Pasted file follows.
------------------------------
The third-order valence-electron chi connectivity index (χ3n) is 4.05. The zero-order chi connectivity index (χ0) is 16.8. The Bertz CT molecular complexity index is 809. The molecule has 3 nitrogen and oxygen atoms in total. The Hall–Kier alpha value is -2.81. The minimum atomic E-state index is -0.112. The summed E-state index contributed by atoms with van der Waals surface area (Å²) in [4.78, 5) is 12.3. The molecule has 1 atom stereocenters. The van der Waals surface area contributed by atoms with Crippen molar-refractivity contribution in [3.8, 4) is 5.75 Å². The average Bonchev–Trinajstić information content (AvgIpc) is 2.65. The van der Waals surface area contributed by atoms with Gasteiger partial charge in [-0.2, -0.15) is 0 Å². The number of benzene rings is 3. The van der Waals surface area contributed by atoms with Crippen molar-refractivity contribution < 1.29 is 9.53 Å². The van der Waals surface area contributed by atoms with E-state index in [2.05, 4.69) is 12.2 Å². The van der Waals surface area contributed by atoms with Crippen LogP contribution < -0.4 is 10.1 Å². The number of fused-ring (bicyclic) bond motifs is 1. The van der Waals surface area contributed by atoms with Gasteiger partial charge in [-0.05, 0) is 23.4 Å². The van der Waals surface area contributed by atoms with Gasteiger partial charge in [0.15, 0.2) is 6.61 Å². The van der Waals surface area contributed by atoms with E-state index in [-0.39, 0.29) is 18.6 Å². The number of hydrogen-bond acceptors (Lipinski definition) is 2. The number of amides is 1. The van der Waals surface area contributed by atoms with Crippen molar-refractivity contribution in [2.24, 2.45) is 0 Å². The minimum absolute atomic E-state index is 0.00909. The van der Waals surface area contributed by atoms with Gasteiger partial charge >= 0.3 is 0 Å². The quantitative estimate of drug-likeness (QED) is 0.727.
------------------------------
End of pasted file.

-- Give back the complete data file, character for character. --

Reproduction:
The third-order valence-electron chi connectivity index (χ3n) is 4.05. The zero-order chi connectivity index (χ0) is 16.8. The Bertz CT molecular complexity index is 809. The molecule has 3 nitrogen and oxygen atoms in total. The Hall–Kier alpha value is -2.81. The minimum atomic E-state index is -0.112. The summed E-state index contributed by atoms with van der Waals surface area (Å²) in [4.78, 5) is 12.3. The molecule has 1 atom stereocenters. The van der Waals surface area contributed by atoms with Crippen molar-refractivity contribution in [3.8, 4) is 5.75 Å². The average Bonchev–Trinajstić information content (AvgIpc) is 2.65. The van der Waals surface area contributed by atoms with Gasteiger partial charge in [-0.2, -0.15) is 0 Å². The number of benzene rings is 3. The van der Waals surface area contributed by atoms with Crippen molar-refractivity contribution < 1.29 is 9.53 Å². The van der Waals surface area contributed by atoms with E-state index in [2.05, 4.69) is 12.2 Å². The van der Waals surface area contributed by atoms with Crippen LogP contribution < -0.4 is 10.1 Å². The number of fused-ring (bicyclic) bond motifs is 1. The van der Waals surface area contributed by atoms with Gasteiger partial charge in [-0.05, 0) is 23.4 Å². The van der Waals surface area contributed by atoms with Gasteiger partial charge in [0.15, 0.2) is 6.61 Å². The van der Waals surface area contributed by atoms with E-state index in [-0.39, 0.29) is 18.6 Å². The number of hydrogen-bond acceptors (Lipinski definition) is 2. The number of amides is 1. The van der Waals surface area contributed by atoms with Crippen molar-refractivity contribution in [2.24, 2.45) is 0 Å². The minimum absolute atomic E-state index is 0.00909. The van der Waals surface area contributed by atoms with Gasteiger partial charge >= 0.3 is 0 Å². The quantitative estimate of drug-likeness (QED) is 0.727.